The Fraley v. Facebook class action litigation hearings in San Jose, Calif., at the U.S. District Court-Northern District of California, considered Facebook’s non-consensual use of account holders’ names, profile pictures, and identities for the social media site’s advertisements.

“When a group or culture pushes past the boundaries into new realms—whether in a digital or analog environment, abstract or linear, contextual or aesthetic—the relevant precedents of the common law of the sea always stand with the infinite glory of instant karma. The sword cuts both ways.”

Writer Gentry Braswell (now our managing editor Chris G. Braswell) argued that regardless of contextual venue, it is important to define and retain appropriate physical boundaries among intellectual property, privacy, right of way, identity, identity, marketplace, currencies, value, and exclusivity.

“Simply because an activity is opportune in one venue and not so in another (“There is no rule against it”) does not define the ruling ethic nor should it govern behavior. And, if something seems harmless after the fact (“People will get over it”), it does not expressly denote ethical behavior nor is this a practical way to define community terms.”

No. 1 “Suicide Girls Bare Bodies, Souls To Build Ideals”
Ahhh, October.

This year, the Arizona autumn brought the Suicide Girls’ North American Burlesque tour to the Marquee Theater in Tempe. Fearless Modern Times Magazine staff members caught the show, and afterward we had the privilege of interviewing its heavenly founder, Missy Suicide.

“Go into any museum in the world and you are going to be inundated with nude female imagery. Many Americans are trained to be ashamed of their bodies and to not really treat their bodies as positive aspects of themselves. Sex and sexuality is something that everybody does and probably should,” Missy Suicide said. “These images are very empowering and you should feel sexy and positive about your body. Feeling sexy and feeling confident is a big part of self esteem and if everybody in the world felt more confident and had adequate self esteem, the world would be a much happier place. People come to the site and see the girls as a common touch point.”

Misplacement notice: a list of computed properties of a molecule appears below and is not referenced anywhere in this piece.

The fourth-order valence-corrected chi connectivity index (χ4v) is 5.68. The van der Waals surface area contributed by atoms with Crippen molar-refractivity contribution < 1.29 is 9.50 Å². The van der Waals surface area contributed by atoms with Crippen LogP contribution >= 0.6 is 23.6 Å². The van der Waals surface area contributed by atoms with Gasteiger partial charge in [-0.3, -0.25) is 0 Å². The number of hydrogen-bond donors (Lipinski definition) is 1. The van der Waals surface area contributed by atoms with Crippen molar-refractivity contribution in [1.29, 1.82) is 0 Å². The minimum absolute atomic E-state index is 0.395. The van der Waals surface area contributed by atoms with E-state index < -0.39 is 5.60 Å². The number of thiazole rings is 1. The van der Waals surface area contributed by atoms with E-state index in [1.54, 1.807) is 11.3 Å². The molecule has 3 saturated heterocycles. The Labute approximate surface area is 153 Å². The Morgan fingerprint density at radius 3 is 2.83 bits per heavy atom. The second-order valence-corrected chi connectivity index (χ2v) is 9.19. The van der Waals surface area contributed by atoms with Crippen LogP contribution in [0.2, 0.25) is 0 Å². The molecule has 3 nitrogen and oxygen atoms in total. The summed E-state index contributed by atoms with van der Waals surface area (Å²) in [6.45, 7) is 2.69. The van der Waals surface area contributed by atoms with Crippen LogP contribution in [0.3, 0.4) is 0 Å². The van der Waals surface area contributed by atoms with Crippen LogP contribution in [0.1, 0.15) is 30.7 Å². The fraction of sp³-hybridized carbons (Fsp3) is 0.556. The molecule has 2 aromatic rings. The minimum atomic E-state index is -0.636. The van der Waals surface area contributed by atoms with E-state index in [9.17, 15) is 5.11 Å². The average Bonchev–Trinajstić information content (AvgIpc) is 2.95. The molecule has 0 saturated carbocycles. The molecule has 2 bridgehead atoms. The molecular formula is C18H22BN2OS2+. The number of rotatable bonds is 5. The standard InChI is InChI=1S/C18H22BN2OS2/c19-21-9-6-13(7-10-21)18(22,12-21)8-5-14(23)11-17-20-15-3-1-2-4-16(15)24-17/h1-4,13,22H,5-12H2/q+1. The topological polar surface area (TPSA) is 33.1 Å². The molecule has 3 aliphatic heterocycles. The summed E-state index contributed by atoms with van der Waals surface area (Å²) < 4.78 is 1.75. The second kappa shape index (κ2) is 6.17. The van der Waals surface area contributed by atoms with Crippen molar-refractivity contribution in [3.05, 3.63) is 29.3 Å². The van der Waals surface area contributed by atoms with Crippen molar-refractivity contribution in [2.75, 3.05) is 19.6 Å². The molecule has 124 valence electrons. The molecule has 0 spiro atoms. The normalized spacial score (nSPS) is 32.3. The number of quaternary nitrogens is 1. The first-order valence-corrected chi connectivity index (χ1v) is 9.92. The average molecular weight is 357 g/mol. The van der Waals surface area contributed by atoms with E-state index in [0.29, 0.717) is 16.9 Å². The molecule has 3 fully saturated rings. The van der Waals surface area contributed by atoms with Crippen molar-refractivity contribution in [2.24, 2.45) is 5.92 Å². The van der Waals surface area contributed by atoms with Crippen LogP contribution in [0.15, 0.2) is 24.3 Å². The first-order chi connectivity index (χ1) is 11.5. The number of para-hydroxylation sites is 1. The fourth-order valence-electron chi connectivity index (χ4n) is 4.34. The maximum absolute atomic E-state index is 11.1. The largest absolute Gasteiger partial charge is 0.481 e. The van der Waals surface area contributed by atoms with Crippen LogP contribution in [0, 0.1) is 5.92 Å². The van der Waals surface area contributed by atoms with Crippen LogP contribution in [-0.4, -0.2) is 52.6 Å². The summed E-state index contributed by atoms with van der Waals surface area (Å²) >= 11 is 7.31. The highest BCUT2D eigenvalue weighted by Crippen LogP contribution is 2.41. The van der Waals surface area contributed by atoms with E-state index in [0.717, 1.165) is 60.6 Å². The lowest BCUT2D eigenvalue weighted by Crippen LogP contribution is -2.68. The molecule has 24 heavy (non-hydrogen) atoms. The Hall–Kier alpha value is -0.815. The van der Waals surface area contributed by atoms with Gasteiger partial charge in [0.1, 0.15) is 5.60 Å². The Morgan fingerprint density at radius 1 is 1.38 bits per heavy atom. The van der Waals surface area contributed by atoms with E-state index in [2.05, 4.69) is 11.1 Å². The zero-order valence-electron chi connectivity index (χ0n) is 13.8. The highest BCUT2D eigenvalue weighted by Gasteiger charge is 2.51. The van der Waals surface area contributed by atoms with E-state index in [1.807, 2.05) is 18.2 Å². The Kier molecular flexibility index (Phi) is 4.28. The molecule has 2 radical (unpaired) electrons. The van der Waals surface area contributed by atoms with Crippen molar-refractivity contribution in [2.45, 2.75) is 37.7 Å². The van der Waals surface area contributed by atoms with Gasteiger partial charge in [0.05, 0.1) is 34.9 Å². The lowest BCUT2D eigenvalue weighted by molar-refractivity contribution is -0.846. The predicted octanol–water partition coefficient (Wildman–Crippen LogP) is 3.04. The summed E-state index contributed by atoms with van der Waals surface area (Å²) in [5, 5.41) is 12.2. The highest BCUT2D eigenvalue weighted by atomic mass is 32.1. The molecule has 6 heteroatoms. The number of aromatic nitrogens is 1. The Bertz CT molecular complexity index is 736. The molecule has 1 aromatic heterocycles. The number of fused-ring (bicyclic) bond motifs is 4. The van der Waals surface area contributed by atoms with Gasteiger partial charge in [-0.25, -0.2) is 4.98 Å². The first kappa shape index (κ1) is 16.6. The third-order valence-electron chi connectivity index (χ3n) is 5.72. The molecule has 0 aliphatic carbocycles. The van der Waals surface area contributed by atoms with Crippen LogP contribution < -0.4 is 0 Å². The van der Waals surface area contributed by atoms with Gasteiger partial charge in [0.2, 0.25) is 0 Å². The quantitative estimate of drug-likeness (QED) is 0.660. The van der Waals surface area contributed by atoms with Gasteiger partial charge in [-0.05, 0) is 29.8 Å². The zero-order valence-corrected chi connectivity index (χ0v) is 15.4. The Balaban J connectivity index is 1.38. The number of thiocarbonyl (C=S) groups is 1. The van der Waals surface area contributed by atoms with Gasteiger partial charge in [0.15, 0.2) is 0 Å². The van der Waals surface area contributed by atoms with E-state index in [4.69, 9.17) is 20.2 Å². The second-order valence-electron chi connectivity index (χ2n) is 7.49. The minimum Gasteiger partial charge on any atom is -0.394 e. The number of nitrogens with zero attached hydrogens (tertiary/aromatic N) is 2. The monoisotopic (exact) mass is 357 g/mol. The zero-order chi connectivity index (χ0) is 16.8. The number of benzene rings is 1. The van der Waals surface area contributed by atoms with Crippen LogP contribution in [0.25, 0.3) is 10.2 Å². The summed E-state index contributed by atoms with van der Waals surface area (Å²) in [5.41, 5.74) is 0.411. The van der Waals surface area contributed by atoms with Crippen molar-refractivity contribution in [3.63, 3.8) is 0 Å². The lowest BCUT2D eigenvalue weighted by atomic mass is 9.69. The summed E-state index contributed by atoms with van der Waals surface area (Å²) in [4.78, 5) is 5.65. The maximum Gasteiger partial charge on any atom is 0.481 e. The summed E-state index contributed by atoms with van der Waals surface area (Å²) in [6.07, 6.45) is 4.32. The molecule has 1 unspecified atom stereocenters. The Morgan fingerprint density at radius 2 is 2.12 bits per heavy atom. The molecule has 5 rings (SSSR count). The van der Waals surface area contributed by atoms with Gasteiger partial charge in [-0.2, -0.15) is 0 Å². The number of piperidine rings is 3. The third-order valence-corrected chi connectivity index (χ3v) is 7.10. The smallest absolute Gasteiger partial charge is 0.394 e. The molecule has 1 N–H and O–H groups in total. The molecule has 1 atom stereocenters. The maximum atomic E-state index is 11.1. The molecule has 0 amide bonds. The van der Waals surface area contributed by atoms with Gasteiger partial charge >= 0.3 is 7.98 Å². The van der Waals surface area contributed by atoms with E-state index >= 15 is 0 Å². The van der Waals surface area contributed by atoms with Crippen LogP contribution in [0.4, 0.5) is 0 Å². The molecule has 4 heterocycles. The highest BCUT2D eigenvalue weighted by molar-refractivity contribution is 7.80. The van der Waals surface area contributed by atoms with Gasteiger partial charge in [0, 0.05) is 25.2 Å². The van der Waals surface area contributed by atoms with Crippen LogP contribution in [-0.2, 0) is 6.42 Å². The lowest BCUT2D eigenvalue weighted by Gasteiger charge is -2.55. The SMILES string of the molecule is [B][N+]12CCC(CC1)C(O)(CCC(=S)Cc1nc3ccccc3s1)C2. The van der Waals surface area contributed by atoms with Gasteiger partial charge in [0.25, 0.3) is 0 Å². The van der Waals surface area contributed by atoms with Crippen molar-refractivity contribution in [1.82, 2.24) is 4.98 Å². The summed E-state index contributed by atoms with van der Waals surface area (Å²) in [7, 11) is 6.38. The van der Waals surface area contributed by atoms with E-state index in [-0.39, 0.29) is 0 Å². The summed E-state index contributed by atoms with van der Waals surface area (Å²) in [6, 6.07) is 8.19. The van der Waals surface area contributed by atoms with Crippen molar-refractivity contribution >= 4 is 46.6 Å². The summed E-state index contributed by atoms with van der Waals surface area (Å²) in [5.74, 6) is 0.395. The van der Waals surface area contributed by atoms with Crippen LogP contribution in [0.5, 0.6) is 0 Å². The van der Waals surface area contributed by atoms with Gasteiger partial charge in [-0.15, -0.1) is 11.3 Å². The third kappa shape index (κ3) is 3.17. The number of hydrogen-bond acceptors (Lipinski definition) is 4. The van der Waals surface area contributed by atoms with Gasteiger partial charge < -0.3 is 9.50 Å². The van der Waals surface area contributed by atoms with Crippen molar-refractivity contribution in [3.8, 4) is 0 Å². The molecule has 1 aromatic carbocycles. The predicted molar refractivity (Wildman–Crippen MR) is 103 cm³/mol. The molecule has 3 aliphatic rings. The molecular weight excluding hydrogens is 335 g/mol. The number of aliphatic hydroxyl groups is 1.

After this stop, Blackheart Burlesque (the Suicide Girls’ touring company) continued on with performances through early December with stops in Brooklyn, Indianapolis, Chicago, Minneapolis, Milwaukee, Detroit, Memphis, Nashville and New Orleans.
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Chapter 18: “This Could be the Last Time”

The galaxy-class astral catwomen paint by numbers way out in the Fornax Void, and grease some filthy-dirty alien werewolves in the process.

Beyond The Hill

An exceedingly intelligent homeless amnesiac finds a dear friend on the streets who is not really from the neighborhood, but beyond the hill.